Fresh herbs are one of the great gifts of summer. By growing fresh basil, dill, chives, and other flavorful herbs just outside the kitchen door, you can be deliciously creative all season long. With a little forethought you can enjoy your herbs in the dead of winter too. Though there are no hard and fast rules about whether freezing or drying fresh herbs produces better results, there are a couple of keys to success:
Use your herbs! Whether you choose to freeze or dry them, herbs are at their most flavorful within 6 months of picking.
Quality in/quality out. Harvest herbs before they flower or when they are in bud for more concentrated flavor. Cut them in the morning, after the dew has dried from the leaves but before they are exposed to the hot sun.
In general, freezing will better preserve the flavor of herbs that have delicate flavors, or tender leaves. Examples are basil, chives, cilantro, dill, mint, and parsley.
Freezing Method 1:
Simply rinse your herbs, remove tender leaves from the tough stems, and let them air dry on a flat tray. When they are dry to the touch, place a bunch of leaves in a bag and freeze them. Remove them as needed, and cut them up for soups, sauces, or other uses.
Freezing Method 2:
Freeze larger leaves, such as large-leaf parsley or mint, individually on a flat tray (as you would blueberries), and then place the individual leaves in a bag.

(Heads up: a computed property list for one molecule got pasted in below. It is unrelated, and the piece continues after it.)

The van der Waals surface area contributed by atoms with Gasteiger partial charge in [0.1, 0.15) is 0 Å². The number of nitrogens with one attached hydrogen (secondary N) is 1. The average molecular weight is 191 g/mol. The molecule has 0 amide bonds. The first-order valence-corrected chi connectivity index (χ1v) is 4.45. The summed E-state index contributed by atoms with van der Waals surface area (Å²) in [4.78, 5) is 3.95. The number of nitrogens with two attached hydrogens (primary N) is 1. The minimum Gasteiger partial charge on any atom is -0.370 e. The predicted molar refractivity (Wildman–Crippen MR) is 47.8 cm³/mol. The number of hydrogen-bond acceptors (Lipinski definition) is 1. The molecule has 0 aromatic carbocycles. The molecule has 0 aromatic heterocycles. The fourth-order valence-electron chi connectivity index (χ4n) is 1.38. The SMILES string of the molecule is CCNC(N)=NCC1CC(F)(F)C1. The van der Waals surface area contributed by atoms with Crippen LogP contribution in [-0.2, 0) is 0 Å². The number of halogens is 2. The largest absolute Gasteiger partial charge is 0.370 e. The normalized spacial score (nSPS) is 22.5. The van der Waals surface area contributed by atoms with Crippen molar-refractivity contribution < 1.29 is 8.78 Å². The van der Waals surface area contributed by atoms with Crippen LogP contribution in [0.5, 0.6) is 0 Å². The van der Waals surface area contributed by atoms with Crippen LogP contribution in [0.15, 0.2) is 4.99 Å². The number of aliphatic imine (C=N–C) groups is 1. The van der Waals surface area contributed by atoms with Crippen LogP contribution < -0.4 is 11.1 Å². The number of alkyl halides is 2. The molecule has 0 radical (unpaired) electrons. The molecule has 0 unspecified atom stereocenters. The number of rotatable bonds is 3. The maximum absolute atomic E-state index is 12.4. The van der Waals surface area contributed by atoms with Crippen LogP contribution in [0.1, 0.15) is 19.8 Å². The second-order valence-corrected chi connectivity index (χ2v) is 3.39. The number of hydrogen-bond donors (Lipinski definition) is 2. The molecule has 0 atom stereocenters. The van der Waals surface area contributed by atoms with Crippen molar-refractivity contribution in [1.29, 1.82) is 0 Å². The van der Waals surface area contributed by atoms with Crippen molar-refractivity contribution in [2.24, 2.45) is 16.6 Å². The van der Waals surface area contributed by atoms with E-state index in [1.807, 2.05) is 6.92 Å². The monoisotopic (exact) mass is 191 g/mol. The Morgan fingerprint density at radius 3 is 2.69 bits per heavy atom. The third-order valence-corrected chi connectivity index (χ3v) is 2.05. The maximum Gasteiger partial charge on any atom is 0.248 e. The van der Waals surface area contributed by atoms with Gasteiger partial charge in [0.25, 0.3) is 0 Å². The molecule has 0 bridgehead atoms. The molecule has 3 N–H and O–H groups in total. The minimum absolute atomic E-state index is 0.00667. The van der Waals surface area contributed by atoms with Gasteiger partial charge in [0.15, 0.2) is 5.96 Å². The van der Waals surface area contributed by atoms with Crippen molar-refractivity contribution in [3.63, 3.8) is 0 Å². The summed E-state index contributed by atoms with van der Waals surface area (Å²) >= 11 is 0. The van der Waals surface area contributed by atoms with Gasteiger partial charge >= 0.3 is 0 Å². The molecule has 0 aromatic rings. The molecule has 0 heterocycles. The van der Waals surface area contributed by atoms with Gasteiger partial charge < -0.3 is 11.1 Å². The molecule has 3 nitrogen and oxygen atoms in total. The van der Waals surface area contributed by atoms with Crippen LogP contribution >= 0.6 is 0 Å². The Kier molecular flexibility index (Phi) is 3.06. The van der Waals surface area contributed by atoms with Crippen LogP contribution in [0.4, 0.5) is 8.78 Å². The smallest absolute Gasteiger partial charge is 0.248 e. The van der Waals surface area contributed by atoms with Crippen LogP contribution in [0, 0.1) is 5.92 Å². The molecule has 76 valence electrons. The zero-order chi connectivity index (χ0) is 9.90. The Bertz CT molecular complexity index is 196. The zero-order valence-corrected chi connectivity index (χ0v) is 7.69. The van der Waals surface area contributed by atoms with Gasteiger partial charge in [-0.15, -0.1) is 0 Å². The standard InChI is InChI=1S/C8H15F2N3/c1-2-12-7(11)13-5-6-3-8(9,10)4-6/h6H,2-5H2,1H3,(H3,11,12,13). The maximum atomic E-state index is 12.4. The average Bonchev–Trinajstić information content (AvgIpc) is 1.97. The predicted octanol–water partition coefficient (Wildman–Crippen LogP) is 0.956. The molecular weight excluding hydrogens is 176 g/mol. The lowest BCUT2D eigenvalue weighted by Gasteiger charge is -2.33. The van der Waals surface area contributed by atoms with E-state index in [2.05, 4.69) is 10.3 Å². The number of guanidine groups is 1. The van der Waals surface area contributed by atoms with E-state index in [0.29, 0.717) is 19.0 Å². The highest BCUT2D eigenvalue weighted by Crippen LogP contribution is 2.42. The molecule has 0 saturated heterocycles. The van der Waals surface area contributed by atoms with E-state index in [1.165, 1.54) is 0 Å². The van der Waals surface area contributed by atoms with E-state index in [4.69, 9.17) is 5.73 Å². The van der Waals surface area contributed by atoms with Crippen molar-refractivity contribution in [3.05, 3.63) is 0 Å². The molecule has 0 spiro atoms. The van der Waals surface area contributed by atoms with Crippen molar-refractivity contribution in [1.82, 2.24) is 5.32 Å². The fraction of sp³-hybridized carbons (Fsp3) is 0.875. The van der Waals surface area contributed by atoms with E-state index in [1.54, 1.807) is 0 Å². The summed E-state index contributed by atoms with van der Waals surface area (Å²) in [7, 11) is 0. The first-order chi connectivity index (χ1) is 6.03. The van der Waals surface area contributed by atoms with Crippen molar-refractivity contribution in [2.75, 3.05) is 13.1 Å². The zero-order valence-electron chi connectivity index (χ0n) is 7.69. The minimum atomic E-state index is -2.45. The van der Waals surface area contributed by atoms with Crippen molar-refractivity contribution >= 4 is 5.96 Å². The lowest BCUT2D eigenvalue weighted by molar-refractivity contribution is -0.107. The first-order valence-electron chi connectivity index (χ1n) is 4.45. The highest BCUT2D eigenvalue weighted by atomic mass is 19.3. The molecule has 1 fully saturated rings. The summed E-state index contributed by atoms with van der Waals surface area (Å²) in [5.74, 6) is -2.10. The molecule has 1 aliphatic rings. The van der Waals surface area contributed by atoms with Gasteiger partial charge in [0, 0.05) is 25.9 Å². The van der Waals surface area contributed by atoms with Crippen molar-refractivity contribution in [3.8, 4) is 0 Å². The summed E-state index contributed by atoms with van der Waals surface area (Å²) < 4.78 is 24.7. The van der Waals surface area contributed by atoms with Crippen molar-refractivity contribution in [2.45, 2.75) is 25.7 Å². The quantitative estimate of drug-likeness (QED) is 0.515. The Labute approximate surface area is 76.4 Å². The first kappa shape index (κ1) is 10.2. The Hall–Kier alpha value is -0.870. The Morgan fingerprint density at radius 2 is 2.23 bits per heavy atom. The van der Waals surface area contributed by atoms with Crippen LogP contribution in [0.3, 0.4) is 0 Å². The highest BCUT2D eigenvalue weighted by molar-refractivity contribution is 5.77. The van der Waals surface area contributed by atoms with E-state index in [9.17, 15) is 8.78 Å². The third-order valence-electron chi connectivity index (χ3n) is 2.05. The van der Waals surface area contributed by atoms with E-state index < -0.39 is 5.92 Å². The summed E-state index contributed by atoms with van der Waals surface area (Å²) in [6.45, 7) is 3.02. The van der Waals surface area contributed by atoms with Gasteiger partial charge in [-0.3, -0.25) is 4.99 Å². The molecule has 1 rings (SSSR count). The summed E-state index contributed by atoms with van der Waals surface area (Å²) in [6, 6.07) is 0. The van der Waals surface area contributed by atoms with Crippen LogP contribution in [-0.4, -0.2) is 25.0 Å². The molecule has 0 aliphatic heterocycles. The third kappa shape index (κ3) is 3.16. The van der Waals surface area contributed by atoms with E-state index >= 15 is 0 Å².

Freezing Method 3:
Chop herbs, and pack an ice cube tray with the cut up pieces. Fill the tray with water. Once the tray is frozen you can transfer the herb-and-water
cubes to a freezer bag.
Freezing Method 4:
You can also blend the herbs with oil in a food processor or blender, and then spoon the paste into an ice cube tray. This is a good way to preserve
basil pesto for winter use. When the tray is frozen, place the herb cubes in a freezer bag to use one by one.
Herbs such as bay leaves, lavender, oregano, rosemary, sage, tarragon, and thyme hold their flavor well when dried.
Drying Method 1:
Herbs such as lavender, oregano, sage, and thyme can simply be air-dried. Pick the herbs when the leaves are dry, discarding any damaged leaves.
Hang bunches of stems tied with a rubber band in a well-ventilated room, away from light. If you don’t have a dark space, poke holes in a paper bag and place the bundle in it before hanging. When leaves are dry—this will take 1 to 4 weeks, depending on the plant and on the humidity—remove them from their stems and store in a jar.
Drying Method 2:
You can also create a drying rack by stretching netting or cheesecloth over a frame, and place individual sprigs or leaves on it. Place the rack in a warm, airy spot out of direct sunlight, and turn the leaves frequently. This should take two or three days.
Drying Method 3:
You can speed up the process even more by removing the best leaves from the stems and laying them out on a paper towel. Leaves should not touch. Cover this with another paper towel, and another layer of leaves. You can build up to five layers. Place the layers in a very cool oven overnight, that is, a gas oven heated only by the pilot light, or an electric oven heated only by the oven light.